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“Las Cruces has enough going on that we need a full-time mayor,” City Councilor Greg Smith said about his decision to give up the council seat he has held for nearly eight years and run for mayor.
Smith said residents he’s talked to since announcing last December that he would run for the higher office have also told him it’s time for a change in the mayor’s office. “He’s been there too long” is what Smith said citizens are telling him about incumbent Ken Miyagishima, who will complete 12 years as mayor in November.
Miyagishima has not announced if he will seek a fourth term as mayor in the November 2019 election. 2015 candidate Gina Ortega is running again, and other names have been mentioned in the mayor’s race. Aug. 27 is filing day for mayor and three council races, including the District 2 seat Smith has held since 2011. He received more than 40 percent of the vote that year in a three-person race and was re-elected in 2015 with 54 percent of the vote in a two-person race.
Las Cruces, Smith said, needs a mayor who attends events locally and in surrounding communities where the city needs to be represented and who also interacts regularly with city council members and the public. “That’s what we need and that’s what I plan to do,” Smith said.
Smith, 65, served four years as mayor-pro tem, running city council meetings in the mayor’s absence and filling in for him at other times, he said, adding that he began attending council meetings before he was elected, representing organizations he chaired or of which he was a member.
City elections are non-partisan and Smith is a registered Independent, which can be a political disadvantage, he acknowledged. But he also doesn’t “get colored with the red or the blue pencil as much.”
Without an allegiance to one political party or the other, Smith said, he can “be straight up about who I am and what I think the important issues are. “I listen and I respect the different views that people have,” he said.
An example, Smith said, is the proposal to rename Motel Boulevard as Pat Garrett Boulevard that the council is expected to vote on July 15. Smith said he has listened to the proposal from the Doña Ana County Historical Society to make the change as well as to community members who oppose it. The issue “stirs a lot of emotion,” Smith said, adding that if the cost is $500,000, “I can’t go there.” If the cost can be lowered and the opposition mollified, “then I’m okay with ‘Pat Garrett,” he said. Smith also has proposed renaming Motel as Legacy Way, which would cost $50,000-$60,000, he said, would give “a better impression to visitors” and would instill a “sense of pride” in community members. “I don’t want the community divided on what we name a street,” Smith said.
The four central planks of Smith’s campaign platform form the acronym LIVE in English and VIVA in Spanish: Leadership/vitalidad, integrity/integridad, vision/visión and economic diversity/acción economíca diversa. “First and most importantly,” Smith said, his campaign is “about Las Cruces, who we are, where we are going, what we can be.”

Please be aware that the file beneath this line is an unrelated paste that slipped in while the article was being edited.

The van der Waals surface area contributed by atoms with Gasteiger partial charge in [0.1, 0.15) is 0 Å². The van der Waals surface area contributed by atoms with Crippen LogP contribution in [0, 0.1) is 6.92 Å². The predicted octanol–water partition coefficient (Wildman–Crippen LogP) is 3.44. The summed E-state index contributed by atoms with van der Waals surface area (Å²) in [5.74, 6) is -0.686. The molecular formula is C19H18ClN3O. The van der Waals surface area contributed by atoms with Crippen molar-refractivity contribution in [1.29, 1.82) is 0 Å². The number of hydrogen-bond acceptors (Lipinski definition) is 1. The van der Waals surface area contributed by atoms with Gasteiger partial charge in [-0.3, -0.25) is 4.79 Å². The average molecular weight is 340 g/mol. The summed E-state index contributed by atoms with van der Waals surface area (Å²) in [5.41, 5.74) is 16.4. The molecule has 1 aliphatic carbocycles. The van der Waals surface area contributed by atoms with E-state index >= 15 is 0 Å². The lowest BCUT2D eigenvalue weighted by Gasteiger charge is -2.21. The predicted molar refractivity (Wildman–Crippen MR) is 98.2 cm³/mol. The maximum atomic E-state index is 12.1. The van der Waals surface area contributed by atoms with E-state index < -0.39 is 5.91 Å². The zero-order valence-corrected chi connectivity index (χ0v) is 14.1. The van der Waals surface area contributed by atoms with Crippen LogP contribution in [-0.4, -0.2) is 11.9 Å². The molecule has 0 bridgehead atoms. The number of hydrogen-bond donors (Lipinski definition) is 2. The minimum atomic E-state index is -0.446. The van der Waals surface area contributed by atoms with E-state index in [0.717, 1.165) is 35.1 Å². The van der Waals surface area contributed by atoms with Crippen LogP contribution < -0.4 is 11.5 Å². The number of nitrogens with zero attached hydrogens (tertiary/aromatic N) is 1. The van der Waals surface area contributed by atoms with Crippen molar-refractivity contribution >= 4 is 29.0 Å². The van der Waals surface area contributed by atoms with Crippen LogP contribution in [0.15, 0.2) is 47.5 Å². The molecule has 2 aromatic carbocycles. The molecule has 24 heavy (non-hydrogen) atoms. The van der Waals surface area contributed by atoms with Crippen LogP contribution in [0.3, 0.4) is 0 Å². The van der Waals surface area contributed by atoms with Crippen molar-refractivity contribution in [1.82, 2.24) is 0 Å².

“Las Cruces is shining in a number of areas,” Smith said, including the way volunteers and city staff stepped up to deal with the influx of asylum seekers coming into the city from Central America since mid-April. “We’re doing things I’m very proud of,” Smith said.
As a council member, Smith has sometimes taken the lead in passing resolutions calling for state and/or federal action on often controversial issues like the proposed border wall, school safety and immigration. The city council shouldn’t weigh in on every legislative issue, Smith said, but sometimes “it’s our place.” On those issues that “have impacts on our community … we should speak up, we should be transparent,” Smith said.
As mayor, Smith said he wants to see the city improve its relationship with Doña Ana County, which he said has deteriorated since a divided council vote in February 2019 to seek separate ambulance service from the county. The city, Smith said, needs to be “good partners with the county.”
Smith said serving as chair of the joint city-Las Cruces Public Schools Partnership for Community Schools is “a great fit” for him because he is a former school teacher who believes strongly in the community schools’ model.
Smith said the Plaza de Las Cruces is probably the accomplishment he is most proud of as a council member. “It is such a central feature for Las Cruces,” he said. He’s also proud of plans to move the city Museum of Art into the old post office that now houses municipal court.
Smith said he also recognizes that “other parts of town deserve attention,” and supports development in Mesilla Park, Aggie Uptown at the south end of Telshor Boulevard, city-owned property across from MountainView Regional Hospital, the old country club area, Amador Proximo and elsewhere.
“Basically, I am an optimist,” Smith said. The city isn’t perfect, he said, and there are “things we need to address, improve and change (but) we do have a lot going for us.”
Mike Cook may be contacted at email@example.com.